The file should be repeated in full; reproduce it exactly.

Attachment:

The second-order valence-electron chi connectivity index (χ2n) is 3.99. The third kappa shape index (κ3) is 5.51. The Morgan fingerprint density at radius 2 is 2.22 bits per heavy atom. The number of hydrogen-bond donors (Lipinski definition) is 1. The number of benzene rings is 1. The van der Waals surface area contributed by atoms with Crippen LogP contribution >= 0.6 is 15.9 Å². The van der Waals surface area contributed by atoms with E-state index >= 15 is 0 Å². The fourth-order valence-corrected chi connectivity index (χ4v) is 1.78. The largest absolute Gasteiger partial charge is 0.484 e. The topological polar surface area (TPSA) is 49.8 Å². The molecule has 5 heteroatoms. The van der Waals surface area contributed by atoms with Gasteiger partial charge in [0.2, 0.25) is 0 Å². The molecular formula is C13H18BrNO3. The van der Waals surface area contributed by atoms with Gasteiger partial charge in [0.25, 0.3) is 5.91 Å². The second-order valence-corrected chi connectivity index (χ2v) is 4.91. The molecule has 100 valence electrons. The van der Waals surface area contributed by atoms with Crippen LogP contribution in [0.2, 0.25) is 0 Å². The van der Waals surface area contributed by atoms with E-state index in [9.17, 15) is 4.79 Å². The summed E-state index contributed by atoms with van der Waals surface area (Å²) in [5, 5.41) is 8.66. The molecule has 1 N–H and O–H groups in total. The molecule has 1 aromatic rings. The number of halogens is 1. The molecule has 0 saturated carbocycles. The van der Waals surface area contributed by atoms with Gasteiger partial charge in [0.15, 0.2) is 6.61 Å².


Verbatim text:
The second-order valence-electron chi connectivity index (χ2n) is 3.99. The third kappa shape index (κ3) is 5.51. The Morgan fingerprint density at radius 2 is 2.22 bits per heavy atom. The number of hydrogen-bond donors (Lipinski definition) is 1. The number of benzene rings is 1. The van der Waals surface area contributed by atoms with Crippen LogP contribution >= 0.6 is 15.9 Å². The van der Waals surface area contributed by atoms with E-state index >= 15 is 0 Å². The fourth-order valence-corrected chi connectivity index (χ4v) is 1.78. The largest absolute Gasteiger partial charge is 0.484 e. The topological polar surface area (TPSA) is 49.8 Å². The molecule has 5 heteroatoms. The van der Waals surface area contributed by atoms with Gasteiger partial charge in [0.2, 0.25) is 0 Å². The molecular formula is C13H18BrNO3. The van der Waals surface area contributed by atoms with Gasteiger partial charge in [0.25, 0.3) is 5.91 Å². The second-order valence-corrected chi connectivity index (χ2v) is 4.91. The molecule has 100 valence electrons. The van der Waals surface area contributed by atoms with Crippen LogP contribution in [0.2, 0.25) is 0 Å². The van der Waals surface area contributed by atoms with E-state index in [9.17, 15) is 4.79 Å². The summed E-state index contributed by atoms with van der Waals surface area (Å²) in [5, 5.41) is 8.66. The molecule has 1 N–H and O–H groups in total. The molecule has 1 aromatic rings. The number of halogens is 1. The molecule has 0 saturated carbocycles. The van der Waals surface area contributed by atoms with Gasteiger partial charge in [0.15, 0.2) is 6.61 Å².